The Gilbreath Principle is the fact that when a sequence (which may or may not be a repeating sequence) is riffle shuffled into its reverse, there are certain properties of the mixed outcome that are mathematically guaranteed.
Eight years later, in the June 1966 Linking Ring, he published a generalization, extending his first observation from the case n = 2 to arbitrary n, which is referred to as the Second Gilbreath Principle.
Applications Published in Genii
- STRANDBERG, Per - Matchmaker, published in Genii 2009 August. The magician shows a deck to be well mixed, then places it face down before a spectator, inviting him to cut off the top half or so and table it face up beside the face-down (bottom) half. He openly Riffle Shuffles the face-up block into the face-down block, interlacing the cards, if not perfectly, at least thoroughly, then he deals the top two cards of the deck as a pair, without reversing their order, in front of the spectator. He deals the next two cards as a pair in front of himself. Each pair might be comprised of a face-down card and a face-up card, or two face-down cards, or two face-up cards, depending on how the deck was initially cut and shuffled. He continues dealing pairs in front of the spectator, then himself, alternating until the deck is exhausted, then he says, "Let's take away all the pairs that aren't comprised of one face-up card and one face-down card." Suiting actions to words, he removes all the pairs that consist of either two face-down cards or two face-up cards, placing them in a pile on the side, as he directs the spectator to do the same with the pairs in his own row. Finally, he says, "Now let's play a game—if a pair that's left is two different colors, red and black, you get one point. If it's two cards the same color, you get two points. If it's two cards the same color and matching suits, you get ten points. Let's see how you did." The magician turns over the face-down cards in each of the spectator's pairs, adding up the points as he goes. All the pairs turn out to be matching colors (worth two points each), but there are no matching suits. The magician says, "Not bad—let's look at mine," then turns over all his face-down cards, showing every one of his pairs to match in suit, making them worth ten points each and giving him the clear victory.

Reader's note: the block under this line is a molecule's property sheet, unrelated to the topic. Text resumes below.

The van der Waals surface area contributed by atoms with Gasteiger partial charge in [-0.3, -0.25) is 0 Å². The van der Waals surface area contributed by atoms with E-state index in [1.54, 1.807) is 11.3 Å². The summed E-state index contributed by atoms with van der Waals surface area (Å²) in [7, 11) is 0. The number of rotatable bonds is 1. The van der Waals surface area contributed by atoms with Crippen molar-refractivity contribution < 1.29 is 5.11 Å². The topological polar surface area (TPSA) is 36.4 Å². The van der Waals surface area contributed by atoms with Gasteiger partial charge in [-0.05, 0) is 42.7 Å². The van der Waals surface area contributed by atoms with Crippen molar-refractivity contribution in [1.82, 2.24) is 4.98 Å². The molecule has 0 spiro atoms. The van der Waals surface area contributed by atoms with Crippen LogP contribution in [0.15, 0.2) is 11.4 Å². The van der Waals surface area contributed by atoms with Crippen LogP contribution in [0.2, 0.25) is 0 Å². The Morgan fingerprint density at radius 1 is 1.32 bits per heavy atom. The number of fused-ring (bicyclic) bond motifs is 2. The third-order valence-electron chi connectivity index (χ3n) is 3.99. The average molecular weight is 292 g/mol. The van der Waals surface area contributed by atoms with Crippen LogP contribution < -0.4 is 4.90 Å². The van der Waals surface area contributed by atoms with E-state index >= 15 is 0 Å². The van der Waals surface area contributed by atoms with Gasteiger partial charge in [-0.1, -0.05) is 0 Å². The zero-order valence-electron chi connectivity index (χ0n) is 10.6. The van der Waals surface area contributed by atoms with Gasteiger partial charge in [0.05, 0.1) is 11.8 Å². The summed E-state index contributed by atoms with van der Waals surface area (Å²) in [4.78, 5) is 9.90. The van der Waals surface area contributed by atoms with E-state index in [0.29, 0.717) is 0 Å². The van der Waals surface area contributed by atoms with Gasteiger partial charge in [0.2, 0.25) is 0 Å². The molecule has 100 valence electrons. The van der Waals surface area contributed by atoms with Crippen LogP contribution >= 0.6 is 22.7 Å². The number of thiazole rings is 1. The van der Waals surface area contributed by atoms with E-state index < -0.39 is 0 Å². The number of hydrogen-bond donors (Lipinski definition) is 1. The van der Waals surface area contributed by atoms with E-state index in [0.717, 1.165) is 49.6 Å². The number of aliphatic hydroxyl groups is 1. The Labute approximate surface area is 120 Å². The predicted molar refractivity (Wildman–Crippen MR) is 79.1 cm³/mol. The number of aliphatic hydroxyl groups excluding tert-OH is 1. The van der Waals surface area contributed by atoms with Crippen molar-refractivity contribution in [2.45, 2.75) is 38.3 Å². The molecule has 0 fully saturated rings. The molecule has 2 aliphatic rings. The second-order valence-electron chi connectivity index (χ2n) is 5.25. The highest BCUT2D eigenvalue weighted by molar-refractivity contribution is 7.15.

- TARCHINI, Dr. Giorgio - Fresh Gilbreath, published in Genii 2009 March. A new discovery pertaining to the Gilbreath Principle that allows the magician to have a spectator deal eight cards from a thoroughly shuffled deck face down onto the table, whereupon the magician accurately divines whether each card is red or black.